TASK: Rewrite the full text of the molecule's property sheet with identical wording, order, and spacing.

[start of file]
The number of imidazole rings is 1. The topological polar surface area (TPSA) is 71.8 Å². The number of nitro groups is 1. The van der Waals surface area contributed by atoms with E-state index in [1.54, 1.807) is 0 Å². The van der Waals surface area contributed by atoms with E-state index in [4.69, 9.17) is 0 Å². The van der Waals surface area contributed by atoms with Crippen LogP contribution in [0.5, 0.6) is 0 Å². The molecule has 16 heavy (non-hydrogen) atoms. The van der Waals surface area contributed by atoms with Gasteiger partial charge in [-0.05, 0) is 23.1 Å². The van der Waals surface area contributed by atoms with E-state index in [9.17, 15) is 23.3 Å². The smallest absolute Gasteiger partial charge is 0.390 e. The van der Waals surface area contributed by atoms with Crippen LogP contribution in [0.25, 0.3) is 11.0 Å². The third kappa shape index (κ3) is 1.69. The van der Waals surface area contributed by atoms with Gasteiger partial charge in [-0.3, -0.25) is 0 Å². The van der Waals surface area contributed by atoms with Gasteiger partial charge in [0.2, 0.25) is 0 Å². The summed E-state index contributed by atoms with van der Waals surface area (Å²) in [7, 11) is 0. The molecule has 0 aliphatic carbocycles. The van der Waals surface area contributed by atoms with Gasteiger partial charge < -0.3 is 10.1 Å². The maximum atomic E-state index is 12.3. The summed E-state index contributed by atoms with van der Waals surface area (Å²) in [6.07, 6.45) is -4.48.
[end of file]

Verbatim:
The number of imidazole rings is 1. The topological polar surface area (TPSA) is 71.8 Å². The number of nitro groups is 1. The van der Waals surface area contributed by atoms with E-state index in [1.54, 1.807) is 0 Å². The van der Waals surface area contributed by atoms with E-state index in [4.69, 9.17) is 0 Å². The van der Waals surface area contributed by atoms with Crippen LogP contribution in [0.5, 0.6) is 0 Å². The molecule has 16 heavy (non-hydrogen) atoms. The van der Waals surface area contributed by atoms with Gasteiger partial charge in [-0.05, 0) is 23.1 Å². The van der Waals surface area contributed by atoms with E-state index in [9.17, 15) is 23.3 Å². The smallest absolute Gasteiger partial charge is 0.390 e. The van der Waals surface area contributed by atoms with Crippen LogP contribution in [0.25, 0.3) is 11.0 Å². The third kappa shape index (κ3) is 1.69. The van der Waals surface area contributed by atoms with Gasteiger partial charge in [-0.3, -0.25) is 0 Å². The van der Waals surface area contributed by atoms with Gasteiger partial charge in [0.2, 0.25) is 0 Å². The summed E-state index contributed by atoms with van der Waals surface area (Å²) in [7, 11) is 0. The molecule has 0 aliphatic carbocycles. The van der Waals surface area contributed by atoms with Gasteiger partial charge < -0.3 is 10.1 Å². The maximum atomic E-state index is 12.3. The summed E-state index contributed by atoms with van der Waals surface area (Å²) in [6.07, 6.45) is -4.48.